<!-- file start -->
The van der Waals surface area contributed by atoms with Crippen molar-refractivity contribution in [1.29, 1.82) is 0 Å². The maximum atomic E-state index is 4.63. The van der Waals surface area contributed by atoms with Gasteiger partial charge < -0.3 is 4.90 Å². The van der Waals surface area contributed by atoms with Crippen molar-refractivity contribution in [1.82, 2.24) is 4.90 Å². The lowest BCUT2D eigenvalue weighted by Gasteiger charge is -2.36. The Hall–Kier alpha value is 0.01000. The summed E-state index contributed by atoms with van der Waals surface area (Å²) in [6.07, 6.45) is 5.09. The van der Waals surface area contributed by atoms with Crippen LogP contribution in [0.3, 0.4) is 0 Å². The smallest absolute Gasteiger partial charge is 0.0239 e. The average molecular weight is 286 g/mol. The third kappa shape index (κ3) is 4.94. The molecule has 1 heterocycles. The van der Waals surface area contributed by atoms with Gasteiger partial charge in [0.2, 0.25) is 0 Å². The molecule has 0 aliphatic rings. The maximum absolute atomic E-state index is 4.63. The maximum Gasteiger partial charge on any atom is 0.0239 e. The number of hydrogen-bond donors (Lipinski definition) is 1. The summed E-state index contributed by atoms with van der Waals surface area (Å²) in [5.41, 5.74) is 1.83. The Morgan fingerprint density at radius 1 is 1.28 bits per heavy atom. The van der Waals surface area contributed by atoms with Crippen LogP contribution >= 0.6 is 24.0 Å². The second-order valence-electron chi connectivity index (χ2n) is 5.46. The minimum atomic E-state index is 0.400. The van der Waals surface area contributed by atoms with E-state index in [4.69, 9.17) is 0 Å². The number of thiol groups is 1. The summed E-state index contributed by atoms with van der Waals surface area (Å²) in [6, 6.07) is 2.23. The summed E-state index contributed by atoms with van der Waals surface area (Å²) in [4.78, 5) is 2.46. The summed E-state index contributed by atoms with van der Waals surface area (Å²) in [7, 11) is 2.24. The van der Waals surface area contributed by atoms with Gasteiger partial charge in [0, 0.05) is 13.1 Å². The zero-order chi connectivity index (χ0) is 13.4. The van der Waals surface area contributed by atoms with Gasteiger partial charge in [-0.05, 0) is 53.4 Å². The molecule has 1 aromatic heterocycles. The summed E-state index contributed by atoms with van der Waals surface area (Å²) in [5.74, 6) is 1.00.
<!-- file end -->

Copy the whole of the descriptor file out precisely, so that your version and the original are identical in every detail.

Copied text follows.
The van der Waals surface area contributed by atoms with Crippen molar-refractivity contribution in [1.29, 1.82) is 0 Å². The maximum atomic E-state index is 4.63. The van der Waals surface area contributed by atoms with Gasteiger partial charge < -0.3 is 4.90 Å². The van der Waals surface area contributed by atoms with Crippen molar-refractivity contribution in [1.82, 2.24) is 4.90 Å². The lowest BCUT2D eigenvalue weighted by Gasteiger charge is -2.36. The Hall–Kier alpha value is 0.01000. The summed E-state index contributed by atoms with van der Waals surface area (Å²) in [6.07, 6.45) is 5.09. The van der Waals surface area contributed by atoms with Crippen LogP contribution in [0.3, 0.4) is 0 Å². The smallest absolute Gasteiger partial charge is 0.0239 e. The average molecular weight is 286 g/mol. The third kappa shape index (κ3) is 4.94. The molecule has 1 heterocycles. The van der Waals surface area contributed by atoms with Gasteiger partial charge in [0.2, 0.25) is 0 Å². The molecule has 0 aliphatic rings. The maximum absolute atomic E-state index is 4.63. The maximum Gasteiger partial charge on any atom is 0.0239 e. The number of hydrogen-bond donors (Lipinski definition) is 1. The summed E-state index contributed by atoms with van der Waals surface area (Å²) in [5.41, 5.74) is 1.83. The Morgan fingerprint density at radius 1 is 1.28 bits per heavy atom. The van der Waals surface area contributed by atoms with Crippen LogP contribution >= 0.6 is 24.0 Å². The second-order valence-electron chi connectivity index (χ2n) is 5.46. The minimum atomic E-state index is 0.400. The van der Waals surface area contributed by atoms with E-state index in [4.69, 9.17) is 0 Å². The number of thiol groups is 1. The summed E-state index contributed by atoms with van der Waals surface area (Å²) in [6, 6.07) is 2.23. The summed E-state index contributed by atoms with van der Waals surface area (Å²) in [4.78, 5) is 2.46. The summed E-state index contributed by atoms with van der Waals surface area (Å²) in [7, 11) is 2.24. The van der Waals surface area contributed by atoms with Gasteiger partial charge in [0, 0.05) is 13.1 Å². The zero-order chi connectivity index (χ0) is 13.4. The van der Waals surface area contributed by atoms with Gasteiger partial charge in [-0.05, 0) is 53.4 Å². The molecule has 1 aromatic heterocycles. The summed E-state index contributed by atoms with van der Waals surface area (Å²) in [5.74, 6) is 1.00.